England travel guide




Chester Travel Guide

Chester Cathedral

Chester Cathedral dates back to 907AD and is the most complete medieval monastic building still standing in the UK. Originally was a Saxon Minster in the name of Saint Werburgh, centuries later was rebuilt as a Benedictine Monastery in 1092 and was rededicated as the Cathedral Church of Christ and the Blessed Virgin Mary in 1542, following the dissolution of the monasteries.

The second church on the site was built by Hugh "Lupus" (the Wolf), Earl of Chester, in 1092 with the help of Anselm of Bec, later Archbishop of Canterbury.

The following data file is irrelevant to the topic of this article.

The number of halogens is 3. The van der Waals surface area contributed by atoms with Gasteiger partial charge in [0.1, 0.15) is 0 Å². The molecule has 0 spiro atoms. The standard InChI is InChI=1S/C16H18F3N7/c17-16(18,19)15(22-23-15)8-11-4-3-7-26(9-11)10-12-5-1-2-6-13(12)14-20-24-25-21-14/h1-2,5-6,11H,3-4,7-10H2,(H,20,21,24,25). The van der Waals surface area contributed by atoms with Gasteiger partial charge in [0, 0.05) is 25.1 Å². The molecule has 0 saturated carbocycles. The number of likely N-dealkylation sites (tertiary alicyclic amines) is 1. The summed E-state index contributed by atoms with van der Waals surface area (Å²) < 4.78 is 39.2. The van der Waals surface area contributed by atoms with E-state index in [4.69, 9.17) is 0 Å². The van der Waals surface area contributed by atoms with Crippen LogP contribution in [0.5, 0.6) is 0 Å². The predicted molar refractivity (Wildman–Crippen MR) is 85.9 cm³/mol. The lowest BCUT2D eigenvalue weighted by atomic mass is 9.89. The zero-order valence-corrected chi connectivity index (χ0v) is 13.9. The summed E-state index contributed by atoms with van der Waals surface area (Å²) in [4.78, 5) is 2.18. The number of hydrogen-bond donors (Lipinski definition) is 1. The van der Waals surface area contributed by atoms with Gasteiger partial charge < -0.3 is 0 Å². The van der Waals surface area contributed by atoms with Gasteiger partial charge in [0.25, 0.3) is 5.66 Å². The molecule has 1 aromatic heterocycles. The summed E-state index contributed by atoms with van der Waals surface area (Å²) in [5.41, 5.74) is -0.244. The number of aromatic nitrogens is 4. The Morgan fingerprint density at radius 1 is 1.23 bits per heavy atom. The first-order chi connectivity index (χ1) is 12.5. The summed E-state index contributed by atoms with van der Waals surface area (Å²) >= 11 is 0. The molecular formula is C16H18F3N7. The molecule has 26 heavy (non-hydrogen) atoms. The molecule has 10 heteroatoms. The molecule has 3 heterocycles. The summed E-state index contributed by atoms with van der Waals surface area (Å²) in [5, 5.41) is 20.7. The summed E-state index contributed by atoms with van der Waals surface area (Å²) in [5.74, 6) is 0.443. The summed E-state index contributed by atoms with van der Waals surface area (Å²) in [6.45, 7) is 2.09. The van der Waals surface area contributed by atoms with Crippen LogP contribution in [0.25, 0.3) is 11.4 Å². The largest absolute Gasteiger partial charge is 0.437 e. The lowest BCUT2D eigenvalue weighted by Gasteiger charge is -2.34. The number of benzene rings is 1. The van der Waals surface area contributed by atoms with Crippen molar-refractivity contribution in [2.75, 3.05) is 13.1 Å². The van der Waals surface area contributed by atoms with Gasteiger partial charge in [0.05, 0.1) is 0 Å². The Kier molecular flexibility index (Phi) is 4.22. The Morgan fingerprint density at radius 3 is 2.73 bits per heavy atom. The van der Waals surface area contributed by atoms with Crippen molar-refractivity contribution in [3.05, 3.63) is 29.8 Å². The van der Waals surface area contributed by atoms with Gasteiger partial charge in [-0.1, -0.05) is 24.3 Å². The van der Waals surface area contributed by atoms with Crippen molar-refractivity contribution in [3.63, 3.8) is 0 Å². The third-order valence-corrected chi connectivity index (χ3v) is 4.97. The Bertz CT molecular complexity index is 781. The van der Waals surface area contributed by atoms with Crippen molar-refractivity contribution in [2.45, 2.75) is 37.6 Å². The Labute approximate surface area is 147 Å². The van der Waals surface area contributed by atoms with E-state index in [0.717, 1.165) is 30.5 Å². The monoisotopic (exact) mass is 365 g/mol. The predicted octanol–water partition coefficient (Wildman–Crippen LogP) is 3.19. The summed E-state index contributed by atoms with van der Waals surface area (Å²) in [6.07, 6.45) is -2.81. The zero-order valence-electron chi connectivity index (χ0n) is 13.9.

The church was raised to cathedral status by Henry VIII. In the interim Chester gained magnificent woodcarving in the choirstalls (about 1380).

The Cathedral boasts splendid stained glass windows and brilliant sculptures and fabrics. The Bell Tower was introduced to the grounds under Dean Addleshaw in 1975. The present building contains material from every century since the tenth as the Cathedral grew out of three previous churches.

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